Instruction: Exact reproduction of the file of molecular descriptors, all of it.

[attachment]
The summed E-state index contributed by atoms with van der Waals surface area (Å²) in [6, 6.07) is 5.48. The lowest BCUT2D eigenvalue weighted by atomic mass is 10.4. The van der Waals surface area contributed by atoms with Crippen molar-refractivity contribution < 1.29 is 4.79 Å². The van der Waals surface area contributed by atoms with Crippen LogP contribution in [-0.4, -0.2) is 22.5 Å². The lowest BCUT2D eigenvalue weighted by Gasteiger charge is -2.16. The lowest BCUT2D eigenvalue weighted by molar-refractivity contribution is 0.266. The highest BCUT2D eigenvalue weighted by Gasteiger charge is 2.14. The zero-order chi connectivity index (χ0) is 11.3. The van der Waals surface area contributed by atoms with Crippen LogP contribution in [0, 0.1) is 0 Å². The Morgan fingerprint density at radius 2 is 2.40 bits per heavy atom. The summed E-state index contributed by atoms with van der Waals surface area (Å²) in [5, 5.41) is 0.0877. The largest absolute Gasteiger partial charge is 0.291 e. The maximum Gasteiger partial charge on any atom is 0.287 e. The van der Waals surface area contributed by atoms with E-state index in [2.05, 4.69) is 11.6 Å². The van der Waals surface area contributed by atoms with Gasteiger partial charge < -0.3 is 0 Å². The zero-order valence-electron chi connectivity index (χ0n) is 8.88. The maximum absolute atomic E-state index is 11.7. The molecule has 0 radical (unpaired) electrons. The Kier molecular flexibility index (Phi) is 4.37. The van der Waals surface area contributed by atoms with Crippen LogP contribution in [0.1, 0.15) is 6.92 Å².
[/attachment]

The summed E-state index contributed by atoms with van der Waals surface area (Å²) in [6, 6.07) is 5.48. The lowest BCUT2D eigenvalue weighted by atomic mass is 10.4. The van der Waals surface area contributed by atoms with Crippen molar-refractivity contribution < 1.29 is 4.79 Å². The van der Waals surface area contributed by atoms with Crippen LogP contribution in [-0.4, -0.2) is 22.5 Å². The lowest BCUT2D eigenvalue weighted by Gasteiger charge is -2.16. The lowest BCUT2D eigenvalue weighted by molar-refractivity contribution is 0.266. The highest BCUT2D eigenvalue weighted by Gasteiger charge is 2.14. The zero-order chi connectivity index (χ0) is 11.3. The van der Waals surface area contributed by atoms with Crippen LogP contribution in [0, 0.1) is 0 Å². The Morgan fingerprint density at radius 2 is 2.40 bits per heavy atom. The summed E-state index contributed by atoms with van der Waals surface area (Å²) in [5, 5.41) is 0.0877. The largest absolute Gasteiger partial charge is 0.291 e. The maximum Gasteiger partial charge on any atom is 0.287 e. The van der Waals surface area contributed by atoms with E-state index in [2.05, 4.69) is 11.6 Å². The van der Waals surface area contributed by atoms with Gasteiger partial charge < -0.3 is 0 Å². The zero-order valence-electron chi connectivity index (χ0n) is 8.88. The maximum absolute atomic E-state index is 11.7. The molecule has 0 radical (unpaired) electrons. The Kier molecular flexibility index (Phi) is 4.37. The van der Waals surface area contributed by atoms with Crippen LogP contribution in [0.1, 0.15) is 6.92 Å².